The survey response rate was 74% (84/114). Respondent's primary role included CD (66, or 79%,), vice chair for education (5, or 6%), fourth-year CD (6, or 7.1%), core GME faculty (3, or 3.6%), ambulatory block director (1, or 1.2%), second-year course director (1, or 1.2%), associate residency program director or program director (1, or 1.2%), fellowship director (1, or 1.2%), and other (7, or 8.3%), with five reporting their role as division chief, one as associate hospital epidemiologist and infectious disease physician, and one as senior associate chair for educational affairs. Several respondents indicated more than one primary role. Respondents had been in their primary role for a mean of 8.1 years (SD 4.8, range 1–20 years). The mean age of respondents was 45.6 (±7.1) years, with 60% men, and an academic rank distribution of assistant professor (29%), associate professor (42%), and professor (25%).
Virtually all respondents (81/84, or 96%) indicated that CDs meet regularly at their institution, with 77% meeting monthly, 15% meeting quarterly, 6% meeting every other month, and 1% meeting weekly. Table 1 summarizes the types of attendees described as being present at these meetings. The meetings were typically attended by “core” CDs as well as a representative from the dean's office. A minority of respondents indicated that preclinical course directors (15%), fourth-year CDs (10%), or students (7%) were present or included in these meetings. Others who were noted by some respondents to attend the meetings included the administrative assistant to the dean (2), registrar (1), curriculum consultant (1), head of scheduling (1), and student counselors (1).
Table 2 summarizes the topics of discussion at these meetings. Most commonly, the content of the meetings was reported to be communication between the dean's office and the CDs, input into the curriculum, or preparation for accreditation visits. Approximately half of the respondents indicated that these meetings were the venue to discuss not only students who are in academic difficulty (“struggling”) but also students' performance in general during clerkships. A few of the respondents (22%) indicated that they used these meetings to help create a plan for the needs of struggling preclinical students as they make the transition to the clerkship years.
As with a prior study,10 13 respondents (16%) noted that they were prohibited from discussing students who were currently having difficulty on any clerkship rotation, but only 4% (3) of all respondents believed that they should be prohibited from having such discussions. The reasons cited by the respondents who were prohibited from discussing students included the administration's fear of biasing future CDs (cited by seven respondents), that such discussions take place in a different venue such as a promotions committee (cited by four), fear of litigation (cited by two), and a general opposition to such discussions (cited by one).
Some respondents (30, or 35%) were not specifically precluded from discussing students with the other CDs yet indicated that they did not discuss students at the CD meetings. Seventeen of these respondents provided reasons (in their free-text comments) for not discussing students: The issue was addressed at a different meeting/venue (7), members (deans or CDs) oppose the discussion (3), or this is simply not done (3). However, two respondents noted that discussions of students do take place at the meeting, and two other respondents noted that individual CDs will discuss students about whom they are concerned, to plan for placing them in an environment or with teachers to help them succeed, but that for these two respondents, their discussions occurred outside of the CD meetings.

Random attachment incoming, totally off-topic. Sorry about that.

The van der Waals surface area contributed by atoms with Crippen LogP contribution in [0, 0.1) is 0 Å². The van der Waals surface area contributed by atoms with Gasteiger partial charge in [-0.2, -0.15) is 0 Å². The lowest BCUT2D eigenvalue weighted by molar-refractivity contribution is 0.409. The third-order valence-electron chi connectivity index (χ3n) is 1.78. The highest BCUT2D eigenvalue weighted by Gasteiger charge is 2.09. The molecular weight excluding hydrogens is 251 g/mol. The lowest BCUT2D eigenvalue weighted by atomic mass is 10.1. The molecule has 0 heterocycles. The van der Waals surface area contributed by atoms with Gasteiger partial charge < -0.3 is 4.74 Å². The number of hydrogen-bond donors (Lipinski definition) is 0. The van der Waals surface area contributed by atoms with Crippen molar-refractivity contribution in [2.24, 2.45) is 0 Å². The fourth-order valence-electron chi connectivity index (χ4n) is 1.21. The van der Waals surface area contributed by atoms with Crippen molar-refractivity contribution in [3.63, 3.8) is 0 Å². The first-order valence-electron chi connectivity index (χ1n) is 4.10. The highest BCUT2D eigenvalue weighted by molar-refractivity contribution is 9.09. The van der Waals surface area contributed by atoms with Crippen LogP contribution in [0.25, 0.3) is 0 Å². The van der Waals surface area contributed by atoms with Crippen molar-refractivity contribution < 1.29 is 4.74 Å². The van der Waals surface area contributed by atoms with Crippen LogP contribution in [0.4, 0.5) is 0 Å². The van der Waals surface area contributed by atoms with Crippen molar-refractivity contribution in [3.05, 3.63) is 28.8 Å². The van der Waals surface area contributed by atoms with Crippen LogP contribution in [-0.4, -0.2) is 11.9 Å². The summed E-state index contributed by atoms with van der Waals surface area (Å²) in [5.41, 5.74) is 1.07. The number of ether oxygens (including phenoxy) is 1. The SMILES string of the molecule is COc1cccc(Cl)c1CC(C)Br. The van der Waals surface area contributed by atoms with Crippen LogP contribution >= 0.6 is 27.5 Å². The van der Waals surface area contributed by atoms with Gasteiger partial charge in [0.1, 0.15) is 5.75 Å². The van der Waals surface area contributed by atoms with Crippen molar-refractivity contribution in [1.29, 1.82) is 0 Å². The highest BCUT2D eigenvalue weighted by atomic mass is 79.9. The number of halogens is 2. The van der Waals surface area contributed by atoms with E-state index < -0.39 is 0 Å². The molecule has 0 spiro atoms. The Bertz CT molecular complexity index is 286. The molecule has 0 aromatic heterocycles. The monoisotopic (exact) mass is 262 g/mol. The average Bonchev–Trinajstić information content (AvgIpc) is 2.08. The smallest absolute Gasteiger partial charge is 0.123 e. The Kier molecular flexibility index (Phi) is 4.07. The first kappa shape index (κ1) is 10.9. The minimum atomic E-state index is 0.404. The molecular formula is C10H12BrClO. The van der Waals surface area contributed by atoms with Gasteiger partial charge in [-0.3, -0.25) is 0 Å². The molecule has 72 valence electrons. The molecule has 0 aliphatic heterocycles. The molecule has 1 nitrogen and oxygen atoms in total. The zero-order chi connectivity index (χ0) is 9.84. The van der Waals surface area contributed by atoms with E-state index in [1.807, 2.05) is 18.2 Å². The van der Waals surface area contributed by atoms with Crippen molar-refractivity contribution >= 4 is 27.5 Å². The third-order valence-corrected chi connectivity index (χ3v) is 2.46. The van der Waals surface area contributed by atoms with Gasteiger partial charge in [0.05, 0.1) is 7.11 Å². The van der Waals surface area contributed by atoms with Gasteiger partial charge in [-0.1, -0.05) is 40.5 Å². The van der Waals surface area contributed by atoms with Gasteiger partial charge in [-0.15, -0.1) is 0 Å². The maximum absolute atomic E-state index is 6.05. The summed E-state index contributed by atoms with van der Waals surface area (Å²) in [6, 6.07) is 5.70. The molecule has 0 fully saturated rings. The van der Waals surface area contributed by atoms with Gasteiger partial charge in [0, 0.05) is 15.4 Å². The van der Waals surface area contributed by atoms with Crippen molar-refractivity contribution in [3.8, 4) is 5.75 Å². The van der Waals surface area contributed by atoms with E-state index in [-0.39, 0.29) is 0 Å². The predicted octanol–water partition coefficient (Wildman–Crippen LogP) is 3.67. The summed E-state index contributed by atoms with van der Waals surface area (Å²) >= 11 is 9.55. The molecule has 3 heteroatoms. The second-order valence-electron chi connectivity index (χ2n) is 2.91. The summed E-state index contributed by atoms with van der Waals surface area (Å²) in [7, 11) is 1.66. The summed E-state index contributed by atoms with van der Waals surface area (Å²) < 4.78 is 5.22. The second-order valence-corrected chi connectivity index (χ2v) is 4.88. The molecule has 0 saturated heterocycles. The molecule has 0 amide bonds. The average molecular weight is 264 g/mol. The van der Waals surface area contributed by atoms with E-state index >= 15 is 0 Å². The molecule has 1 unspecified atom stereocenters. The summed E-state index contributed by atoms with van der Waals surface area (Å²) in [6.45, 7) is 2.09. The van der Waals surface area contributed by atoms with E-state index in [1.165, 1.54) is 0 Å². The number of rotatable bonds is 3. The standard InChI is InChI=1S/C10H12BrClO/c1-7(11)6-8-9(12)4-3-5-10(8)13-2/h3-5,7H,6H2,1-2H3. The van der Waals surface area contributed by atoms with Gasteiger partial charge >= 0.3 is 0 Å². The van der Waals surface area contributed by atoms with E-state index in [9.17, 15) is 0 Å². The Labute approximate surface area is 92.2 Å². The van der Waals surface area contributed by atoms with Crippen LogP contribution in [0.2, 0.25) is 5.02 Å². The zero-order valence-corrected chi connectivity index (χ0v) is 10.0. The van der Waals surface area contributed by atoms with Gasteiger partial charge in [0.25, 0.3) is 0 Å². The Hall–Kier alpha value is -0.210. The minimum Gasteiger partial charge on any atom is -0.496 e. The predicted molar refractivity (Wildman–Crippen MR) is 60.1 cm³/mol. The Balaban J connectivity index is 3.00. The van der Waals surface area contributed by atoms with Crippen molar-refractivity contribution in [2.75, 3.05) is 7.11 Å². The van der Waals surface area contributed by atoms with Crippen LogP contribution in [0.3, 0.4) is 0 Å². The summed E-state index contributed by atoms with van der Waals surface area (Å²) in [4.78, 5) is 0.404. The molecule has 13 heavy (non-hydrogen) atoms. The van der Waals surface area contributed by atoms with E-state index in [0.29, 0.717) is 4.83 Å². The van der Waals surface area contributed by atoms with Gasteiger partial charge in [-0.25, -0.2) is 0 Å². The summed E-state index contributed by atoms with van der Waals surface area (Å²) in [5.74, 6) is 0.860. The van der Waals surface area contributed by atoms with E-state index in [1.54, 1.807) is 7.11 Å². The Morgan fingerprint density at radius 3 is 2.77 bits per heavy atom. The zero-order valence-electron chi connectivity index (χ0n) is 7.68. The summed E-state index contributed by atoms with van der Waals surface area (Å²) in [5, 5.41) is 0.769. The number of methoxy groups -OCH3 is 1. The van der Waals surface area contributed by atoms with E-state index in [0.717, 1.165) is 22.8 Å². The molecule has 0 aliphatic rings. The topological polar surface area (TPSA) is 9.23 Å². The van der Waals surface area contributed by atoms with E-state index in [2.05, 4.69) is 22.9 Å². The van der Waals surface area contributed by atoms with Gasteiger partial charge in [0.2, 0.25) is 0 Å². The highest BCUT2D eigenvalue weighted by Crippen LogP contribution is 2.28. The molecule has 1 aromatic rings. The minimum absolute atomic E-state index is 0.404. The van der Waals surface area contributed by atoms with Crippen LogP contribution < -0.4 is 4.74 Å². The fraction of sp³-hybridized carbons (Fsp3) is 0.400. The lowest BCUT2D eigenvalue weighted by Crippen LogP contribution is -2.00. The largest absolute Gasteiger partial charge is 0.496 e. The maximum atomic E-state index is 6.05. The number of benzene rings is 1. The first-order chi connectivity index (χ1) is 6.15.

The CD meetings were noted to be mostly useful (37%) or very useful (46%), but 16% (13) found the meetings to be mostly not useful. Of those who found the meetings mostly not useful, six (46%) were prohibited from discussing students in academic difficulty, which was statistically significant when comparing the usefulness of the meetings to CDs who were not prohibited from discussing struggling students (P = .002, Fisher exact test).
The overwhelming majority (93.6%) of respondents either agreed or strongly agreed that there were benefits to students if CDs are allowed to discuss students' performance (not limited to struggling students); three respondents (3.8%) were neutral, and two (2.5%) disagreed. Respondents were less uniform with their agreement about whether there are drawbacks to students if CDs are allowed to discuss students' performance, with 27.6% agreeing or strongly agreeing there are drawbacks, 25% neutral, and 47.6% disagreeing or strongly disagreeing.
Table 3 summarizes the themes that emerged from the free-text responses asking for respondents to explain their reasons for agreeing or not agreeing with the questions about benefits or drawbacks to students if CDs discuss their performance. With regard to the benefits, respondents cited several themes. First, such discussions help CDs provide a student a more personalized learning experience, such as scheduling the rotations with the best faculty and residents, proactively planning the experience (rather than rediscovering or ignoring a problem), and creating accurate evaluations. One respondent noted,
If a CD knows that a student struggles with, say, academics, then a proactive, rather than reactive plan can be put in place at the beginning of a clerkship to help forestall any academic difficulties. Same idea with professionalism issues—an ounce of prevention is worth a pound of cure.
Second, CDs would have the opportunity to intervene early, allowing early identification of problems to avert future failure, provide earlier feedback and attention, bring resources to bear, and simply help the student in a more timely fashion. Third, discussions enable communication among the CDs and longitudinal tracking of students' progress. Below are some representative comments.